Nine is also the number of players on the team, none from Vegas. They have come from across the country and beyond. One is from Canada, one is from Puerto Rico and one is from Nigeria. When the Pilots require some five-on-five practice time, assistant coach Todd Simon usually hits the floor.
"I get a little more running than I ever anticipated at this stage," Simon said.
Not that Simon needs more quality time with the players. He and his wife are the house parents for most of the team. The Simons and eight players live in a five-bedroom, four-bathroom house about two blocks from campus. (The other player lives with a host family.)
"When we're looking at the applicants of who we're going to bring in," Simon said, "hey, I've literally got to live with these guys."
Speaking of the campus, it might be hard to find Findlay Prep on your Garmin. It's not a school. The Findlay Prep basketball program is affiliated with The Henderson International School, which has a high school enrollment of about 60 and its own athletic program. When the Pilots play at home, they play in the "Home of the Wolverines."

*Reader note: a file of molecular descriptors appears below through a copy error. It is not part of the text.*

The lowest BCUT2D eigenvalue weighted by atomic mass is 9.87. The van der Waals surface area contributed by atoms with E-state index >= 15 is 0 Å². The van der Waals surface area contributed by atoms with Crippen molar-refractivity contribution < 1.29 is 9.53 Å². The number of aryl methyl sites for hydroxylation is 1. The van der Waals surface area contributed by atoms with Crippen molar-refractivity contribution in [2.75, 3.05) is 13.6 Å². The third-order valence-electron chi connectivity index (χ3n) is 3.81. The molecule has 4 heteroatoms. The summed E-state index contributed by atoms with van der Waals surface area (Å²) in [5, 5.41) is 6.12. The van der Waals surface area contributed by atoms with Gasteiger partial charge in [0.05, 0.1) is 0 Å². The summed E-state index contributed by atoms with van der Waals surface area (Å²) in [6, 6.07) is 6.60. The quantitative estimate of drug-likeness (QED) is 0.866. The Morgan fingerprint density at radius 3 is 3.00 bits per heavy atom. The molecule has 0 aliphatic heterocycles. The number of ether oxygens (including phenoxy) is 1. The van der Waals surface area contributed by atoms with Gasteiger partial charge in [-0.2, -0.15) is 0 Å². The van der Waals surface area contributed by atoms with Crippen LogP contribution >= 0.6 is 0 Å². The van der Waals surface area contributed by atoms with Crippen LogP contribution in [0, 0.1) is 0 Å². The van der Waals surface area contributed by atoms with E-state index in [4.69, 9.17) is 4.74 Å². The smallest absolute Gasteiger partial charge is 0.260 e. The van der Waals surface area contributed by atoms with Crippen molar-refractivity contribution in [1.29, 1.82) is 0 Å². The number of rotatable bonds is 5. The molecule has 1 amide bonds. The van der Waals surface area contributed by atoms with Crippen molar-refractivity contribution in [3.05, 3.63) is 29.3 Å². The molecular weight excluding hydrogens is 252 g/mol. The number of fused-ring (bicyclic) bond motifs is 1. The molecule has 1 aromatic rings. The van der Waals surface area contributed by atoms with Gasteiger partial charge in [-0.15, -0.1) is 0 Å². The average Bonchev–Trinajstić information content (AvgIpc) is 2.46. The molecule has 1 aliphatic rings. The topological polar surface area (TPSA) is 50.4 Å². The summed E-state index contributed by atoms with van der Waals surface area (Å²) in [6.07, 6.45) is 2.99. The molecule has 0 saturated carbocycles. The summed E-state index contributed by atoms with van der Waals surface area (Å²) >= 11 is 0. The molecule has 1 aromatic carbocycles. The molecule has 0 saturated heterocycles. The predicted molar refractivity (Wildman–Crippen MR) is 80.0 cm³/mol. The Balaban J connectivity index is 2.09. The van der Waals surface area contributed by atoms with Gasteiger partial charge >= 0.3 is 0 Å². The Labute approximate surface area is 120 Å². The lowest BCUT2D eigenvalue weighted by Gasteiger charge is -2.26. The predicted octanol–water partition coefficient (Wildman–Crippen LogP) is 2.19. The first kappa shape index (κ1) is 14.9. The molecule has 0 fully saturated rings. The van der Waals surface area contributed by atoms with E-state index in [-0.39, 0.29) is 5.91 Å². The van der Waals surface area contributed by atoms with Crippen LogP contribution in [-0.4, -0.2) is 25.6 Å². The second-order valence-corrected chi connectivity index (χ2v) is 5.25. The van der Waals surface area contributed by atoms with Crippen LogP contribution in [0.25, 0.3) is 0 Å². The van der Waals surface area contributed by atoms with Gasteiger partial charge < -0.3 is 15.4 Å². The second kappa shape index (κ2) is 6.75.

"Our guys are fully integrated," Peck said. "They go to classes with the other students. They eat lunch with the other students. The only thing that's different is practices and game schedule."
It's called Findlay Prep because the program was concocted and funded by Las Vegas auto magnate Cliff Findlay, who played basketball for UNLV from 1967 to 1970 and is an active Runnin' Rebels booster. On the Findlay Prep Web site, it says Findlay was inspired to start the program by his son's experience playing prep school ball. He'd initially committed to the program for five years.
The '06-07 Pilots went 13-9 under Beeten, a former college coach. He agreed to coach Findlay Prep while still teaching history at Valley High (Las Vegas). Beeten said he scheduled prep school heavyweights from across the country but didn't bring in any postgraduate players so the Pilots could play a few games against local high schools.